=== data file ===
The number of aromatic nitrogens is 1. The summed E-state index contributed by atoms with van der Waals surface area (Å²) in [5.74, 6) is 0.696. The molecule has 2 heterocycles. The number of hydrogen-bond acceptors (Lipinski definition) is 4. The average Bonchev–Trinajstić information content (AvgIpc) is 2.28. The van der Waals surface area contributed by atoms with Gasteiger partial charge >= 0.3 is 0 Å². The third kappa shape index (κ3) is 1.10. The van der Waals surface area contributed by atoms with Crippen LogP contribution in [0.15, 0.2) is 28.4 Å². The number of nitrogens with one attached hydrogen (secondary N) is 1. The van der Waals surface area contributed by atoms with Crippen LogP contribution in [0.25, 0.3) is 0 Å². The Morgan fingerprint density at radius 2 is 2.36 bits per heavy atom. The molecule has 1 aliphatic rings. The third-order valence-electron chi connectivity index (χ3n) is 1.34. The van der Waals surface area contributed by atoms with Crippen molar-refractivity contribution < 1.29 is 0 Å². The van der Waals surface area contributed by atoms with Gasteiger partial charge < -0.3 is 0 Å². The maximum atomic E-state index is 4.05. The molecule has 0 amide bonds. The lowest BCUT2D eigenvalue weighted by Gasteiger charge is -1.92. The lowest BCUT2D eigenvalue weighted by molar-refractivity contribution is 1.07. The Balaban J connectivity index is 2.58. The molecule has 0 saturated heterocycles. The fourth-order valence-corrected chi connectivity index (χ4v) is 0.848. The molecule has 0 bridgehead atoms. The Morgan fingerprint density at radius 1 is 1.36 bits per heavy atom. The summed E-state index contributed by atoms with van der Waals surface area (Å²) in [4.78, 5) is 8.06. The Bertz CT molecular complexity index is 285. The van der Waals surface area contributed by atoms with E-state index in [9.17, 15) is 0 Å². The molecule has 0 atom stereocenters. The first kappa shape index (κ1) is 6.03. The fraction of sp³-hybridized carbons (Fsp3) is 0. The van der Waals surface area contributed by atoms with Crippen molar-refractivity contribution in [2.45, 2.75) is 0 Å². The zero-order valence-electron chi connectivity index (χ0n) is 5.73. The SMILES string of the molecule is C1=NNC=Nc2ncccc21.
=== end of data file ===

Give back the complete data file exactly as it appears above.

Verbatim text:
The number of aromatic nitrogens is 1. The summed E-state index contributed by atoms with van der Waals surface area (Å²) in [5.74, 6) is 0.696. The molecule has 2 heterocycles. The number of hydrogen-bond acceptors (Lipinski definition) is 4. The average Bonchev–Trinajstić information content (AvgIpc) is 2.28. The van der Waals surface area contributed by atoms with Gasteiger partial charge >= 0.3 is 0 Å². The third kappa shape index (κ3) is 1.10. The van der Waals surface area contributed by atoms with Crippen LogP contribution in [0.15, 0.2) is 28.4 Å². The number of nitrogens with one attached hydrogen (secondary N) is 1. The van der Waals surface area contributed by atoms with Crippen LogP contribution in [0.25, 0.3) is 0 Å². The Morgan fingerprint density at radius 2 is 2.36 bits per heavy atom. The molecule has 1 aliphatic rings. The third-order valence-electron chi connectivity index (χ3n) is 1.34. The van der Waals surface area contributed by atoms with Crippen molar-refractivity contribution < 1.29 is 0 Å². The van der Waals surface area contributed by atoms with Gasteiger partial charge < -0.3 is 0 Å². The maximum atomic E-state index is 4.05. The molecule has 0 amide bonds. The lowest BCUT2D eigenvalue weighted by Gasteiger charge is -1.92. The lowest BCUT2D eigenvalue weighted by molar-refractivity contribution is 1.07. The Balaban J connectivity index is 2.58. The molecule has 0 saturated heterocycles. The fourth-order valence-corrected chi connectivity index (χ4v) is 0.848. The molecule has 0 bridgehead atoms. The Morgan fingerprint density at radius 1 is 1.36 bits per heavy atom. The summed E-state index contributed by atoms with van der Waals surface area (Å²) in [4.78, 5) is 8.06. The Bertz CT molecular complexity index is 285. The van der Waals surface area contributed by atoms with E-state index in [9.17, 15) is 0 Å². The molecule has 0 atom stereocenters. The first kappa shape index (κ1) is 6.03. The fraction of sp³-hybridized carbons (Fsp3) is 0. The van der Waals surface area contributed by atoms with Crippen molar-refractivity contribution in [2.45, 2.75) is 0 Å². The zero-order valence-electron chi connectivity index (χ0n) is 5.73. The SMILES string of the molecule is C1=NNC=Nc2ncccc21.